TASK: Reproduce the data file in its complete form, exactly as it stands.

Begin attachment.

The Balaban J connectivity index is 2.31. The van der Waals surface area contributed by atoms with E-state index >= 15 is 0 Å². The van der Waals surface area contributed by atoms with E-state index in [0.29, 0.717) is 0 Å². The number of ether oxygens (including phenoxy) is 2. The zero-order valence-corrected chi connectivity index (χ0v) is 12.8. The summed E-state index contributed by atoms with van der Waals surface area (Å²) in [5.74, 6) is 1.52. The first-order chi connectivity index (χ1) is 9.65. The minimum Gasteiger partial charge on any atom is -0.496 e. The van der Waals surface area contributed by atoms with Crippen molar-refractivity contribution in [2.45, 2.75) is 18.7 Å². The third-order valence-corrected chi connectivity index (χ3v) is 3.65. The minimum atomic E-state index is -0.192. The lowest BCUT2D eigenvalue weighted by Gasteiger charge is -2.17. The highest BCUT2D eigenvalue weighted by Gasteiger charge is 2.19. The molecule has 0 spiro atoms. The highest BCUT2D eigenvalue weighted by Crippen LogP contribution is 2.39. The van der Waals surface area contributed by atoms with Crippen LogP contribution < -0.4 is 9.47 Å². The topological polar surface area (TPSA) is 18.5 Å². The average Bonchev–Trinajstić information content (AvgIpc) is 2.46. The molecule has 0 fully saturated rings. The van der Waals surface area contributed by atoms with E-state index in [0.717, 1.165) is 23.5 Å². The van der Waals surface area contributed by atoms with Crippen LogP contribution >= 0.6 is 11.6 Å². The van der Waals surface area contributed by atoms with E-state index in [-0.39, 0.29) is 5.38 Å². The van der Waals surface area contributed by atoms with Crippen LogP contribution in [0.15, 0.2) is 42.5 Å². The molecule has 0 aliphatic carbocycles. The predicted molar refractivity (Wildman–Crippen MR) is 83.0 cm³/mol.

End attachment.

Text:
The Balaban J connectivity index is 2.31. The van der Waals surface area contributed by atoms with E-state index >= 15 is 0 Å². The van der Waals surface area contributed by atoms with E-state index in [0.29, 0.717) is 0 Å². The number of ether oxygens (including phenoxy) is 2. The zero-order valence-corrected chi connectivity index (χ0v) is 12.8. The summed E-state index contributed by atoms with van der Waals surface area (Å²) in [5.74, 6) is 1.52. The first-order chi connectivity index (χ1) is 9.65. The minimum Gasteiger partial charge on any atom is -0.496 e. The van der Waals surface area contributed by atoms with Crippen molar-refractivity contribution in [2.45, 2.75) is 18.7 Å². The third-order valence-corrected chi connectivity index (χ3v) is 3.65. The minimum atomic E-state index is -0.192. The lowest BCUT2D eigenvalue weighted by Gasteiger charge is -2.17. The highest BCUT2D eigenvalue weighted by Gasteiger charge is 2.19. The molecule has 0 spiro atoms. The highest BCUT2D eigenvalue weighted by Crippen LogP contribution is 2.39. The van der Waals surface area contributed by atoms with Crippen LogP contribution < -0.4 is 9.47 Å². The topological polar surface area (TPSA) is 18.5 Å². The average Bonchev–Trinajstić information content (AvgIpc) is 2.46. The molecule has 0 fully saturated rings. The van der Waals surface area contributed by atoms with E-state index in [0.717, 1.165) is 23.5 Å². The van der Waals surface area contributed by atoms with Crippen LogP contribution >= 0.6 is 11.6 Å². The van der Waals surface area contributed by atoms with E-state index in [-0.39, 0.29) is 5.38 Å². The van der Waals surface area contributed by atoms with Crippen LogP contribution in [0.15, 0.2) is 42.5 Å². The molecule has 0 aliphatic carbocycles. The predicted molar refractivity (Wildman–Crippen MR) is 83.0 cm³/mol.